The Court of Appeal agreed with the defendant. It said there is no difference in principle between a change of expert pre-issue and a change of expert post-issue. In either case, the earlier report is equally privileged and in either case “the damaging features of expert shopping are exactly the same”.

The court did however distinguish between experts who are instructed to prepare a report for the purpose of proceedings, and those who are instructed to advise a party privately, pointing out that it is only where an expert has been instructed for the purpose of proceedings that the expert’s duty to the court arises.

Whether the change of expert has taken place pre- or post-issue, the court should normally order that the earlier report be disclosed as a condition of granting permission. That was the view reached in Hajigeorgiou v Vasiliou [2005] EWCA Civ 236, and the court in the present case considered that it was justified in order to maximise the information available to the court and to discourage expert shopping.

The court said this would be the position where the change of expert comes “after the parties have embarked upon the protocol and thus engaged with each other in the process of the claim”. Where a party had elected to take advice pre-protocol, at his own expense, the same justification would not normally exist for requiring waiver of privilege.


This decision is not a radical departure from existing case law. The court referred to previous Court of Appeal decisions to the effect that the court could require disclosure of an earlier expert’s report as a condition of granting permission (e.g. Beck v Ministry of Defence [2003] EWCA Civ 1043, and Hajigeorgiou referred to above). There was also first instance authority that this power could be exercised where the first expert’s report had been obtained before proceedings were issued (Carruthers v MP Fireworks Ltd, Bristol county court, January 2007).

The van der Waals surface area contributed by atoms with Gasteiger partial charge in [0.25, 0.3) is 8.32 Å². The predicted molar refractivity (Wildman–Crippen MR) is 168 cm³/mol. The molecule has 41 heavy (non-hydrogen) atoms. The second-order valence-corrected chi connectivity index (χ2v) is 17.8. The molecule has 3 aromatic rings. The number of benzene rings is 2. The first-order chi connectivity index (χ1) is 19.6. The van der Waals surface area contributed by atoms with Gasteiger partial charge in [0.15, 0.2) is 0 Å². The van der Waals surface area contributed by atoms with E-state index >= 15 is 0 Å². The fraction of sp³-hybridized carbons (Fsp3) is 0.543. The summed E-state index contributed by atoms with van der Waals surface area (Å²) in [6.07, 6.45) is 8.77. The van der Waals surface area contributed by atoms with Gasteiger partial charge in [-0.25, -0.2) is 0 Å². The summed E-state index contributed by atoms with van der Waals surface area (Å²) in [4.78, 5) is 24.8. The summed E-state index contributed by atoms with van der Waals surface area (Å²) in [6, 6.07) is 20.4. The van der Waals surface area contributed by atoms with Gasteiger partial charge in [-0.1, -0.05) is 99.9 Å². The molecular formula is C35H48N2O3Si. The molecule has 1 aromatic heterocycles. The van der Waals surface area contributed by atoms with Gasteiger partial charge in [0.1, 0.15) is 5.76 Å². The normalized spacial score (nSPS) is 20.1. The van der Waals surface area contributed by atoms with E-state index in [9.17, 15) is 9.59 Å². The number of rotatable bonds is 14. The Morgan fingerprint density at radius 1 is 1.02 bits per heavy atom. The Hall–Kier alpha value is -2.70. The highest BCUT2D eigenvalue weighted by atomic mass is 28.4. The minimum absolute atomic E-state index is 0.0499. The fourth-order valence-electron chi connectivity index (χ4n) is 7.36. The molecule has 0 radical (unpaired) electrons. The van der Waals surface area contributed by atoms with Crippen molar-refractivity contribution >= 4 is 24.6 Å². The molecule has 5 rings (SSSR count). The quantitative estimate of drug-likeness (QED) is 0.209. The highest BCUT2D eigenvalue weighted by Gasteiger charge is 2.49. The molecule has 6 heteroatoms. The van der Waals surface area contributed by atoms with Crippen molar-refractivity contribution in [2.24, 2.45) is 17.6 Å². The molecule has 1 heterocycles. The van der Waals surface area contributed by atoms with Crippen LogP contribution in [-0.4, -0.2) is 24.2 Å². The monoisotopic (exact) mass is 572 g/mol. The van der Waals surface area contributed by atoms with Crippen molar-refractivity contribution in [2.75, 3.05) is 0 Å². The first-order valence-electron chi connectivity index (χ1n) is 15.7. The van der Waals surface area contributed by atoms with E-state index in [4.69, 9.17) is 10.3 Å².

It is nonetheless of interest in confirming that the court will take a strict line against “expert shopping” and, to guard against it, will normally require disclosure of a previous expert’s report as the price of permission for the new expert.

It is implicit from the judgment that, as shown by previous authorities, disclosure of the previous report can only be required if the party intending to change experts requires a positive order from the court to which that condition can attach. So, for example, if an order has already been made for exchange of reports from one expert each in a given field, without naming particular experts, it seems that a party who wishes to reject its expert’s report in favour of another cannot be compelled to disclose the previous report, so long as it can comply with the terms of the existing order. If however the court is being asked to permit expert evidence for the first time under CPR 35.4, or an order already made names the first expert, the court can require disclosure as a condition of its order. Similarly, if the court’s assistance is needed in some other way (eg. because the expert needs to examine the claimant or some item in his possession) or perhaps even because an extension of time is needed to serve the further report, then the court can require disclosure as a condition of its further order.

It is also interesting that the court in this case envisaged the possibility that, if the normal order is that a prior expert’s report must be disclosed as a condition of granting permission, one party may ask the other whether or not there has been a prior report and/or may seek orders with the condition attached regardless of whether there is some positive indication that there has been a change of experts. This may be something for parties to consider, particularly where there is a suspicion that the opponent is shopping around for a favourable expert.